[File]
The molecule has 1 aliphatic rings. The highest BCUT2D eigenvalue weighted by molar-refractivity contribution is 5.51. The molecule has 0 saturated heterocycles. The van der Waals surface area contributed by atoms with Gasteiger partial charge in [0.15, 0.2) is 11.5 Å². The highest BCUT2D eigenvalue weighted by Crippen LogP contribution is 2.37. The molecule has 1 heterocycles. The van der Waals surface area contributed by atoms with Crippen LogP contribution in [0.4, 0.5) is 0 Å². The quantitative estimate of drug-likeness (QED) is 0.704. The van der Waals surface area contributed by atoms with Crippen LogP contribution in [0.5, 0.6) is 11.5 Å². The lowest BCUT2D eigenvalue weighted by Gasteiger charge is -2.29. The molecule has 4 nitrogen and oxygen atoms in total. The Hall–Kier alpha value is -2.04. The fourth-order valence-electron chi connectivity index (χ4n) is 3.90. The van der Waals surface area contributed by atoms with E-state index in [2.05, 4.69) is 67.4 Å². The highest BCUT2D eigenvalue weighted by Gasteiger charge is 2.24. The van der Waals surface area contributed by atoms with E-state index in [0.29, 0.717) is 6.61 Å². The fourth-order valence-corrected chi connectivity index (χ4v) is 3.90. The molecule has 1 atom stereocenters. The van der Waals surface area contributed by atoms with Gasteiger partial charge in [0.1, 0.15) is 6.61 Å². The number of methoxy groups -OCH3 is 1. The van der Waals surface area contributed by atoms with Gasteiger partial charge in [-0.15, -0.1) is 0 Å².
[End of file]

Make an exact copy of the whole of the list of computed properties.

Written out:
The molecule has 1 aliphatic rings. The highest BCUT2D eigenvalue weighted by molar-refractivity contribution is 5.51. The molecule has 0 saturated heterocycles. The van der Waals surface area contributed by atoms with Gasteiger partial charge in [0.15, 0.2) is 11.5 Å². The highest BCUT2D eigenvalue weighted by Crippen LogP contribution is 2.37. The molecule has 1 heterocycles. The van der Waals surface area contributed by atoms with Crippen LogP contribution in [0.4, 0.5) is 0 Å². The quantitative estimate of drug-likeness (QED) is 0.704. The van der Waals surface area contributed by atoms with Crippen LogP contribution in [0.5, 0.6) is 11.5 Å². The lowest BCUT2D eigenvalue weighted by Gasteiger charge is -2.29. The molecule has 4 nitrogen and oxygen atoms in total. The Hall–Kier alpha value is -2.04. The fourth-order valence-electron chi connectivity index (χ4n) is 3.90. The van der Waals surface area contributed by atoms with E-state index in [2.05, 4.69) is 67.4 Å². The highest BCUT2D eigenvalue weighted by Gasteiger charge is 2.24. The van der Waals surface area contributed by atoms with E-state index in [0.29, 0.717) is 6.61 Å². The fourth-order valence-corrected chi connectivity index (χ4v) is 3.90. The molecule has 1 atom stereocenters. The van der Waals surface area contributed by atoms with Gasteiger partial charge in [0.1, 0.15) is 6.61 Å². The number of methoxy groups -OCH3 is 1. The van der Waals surface area contributed by atoms with Gasteiger partial charge in [-0.15, -0.1) is 0 Å².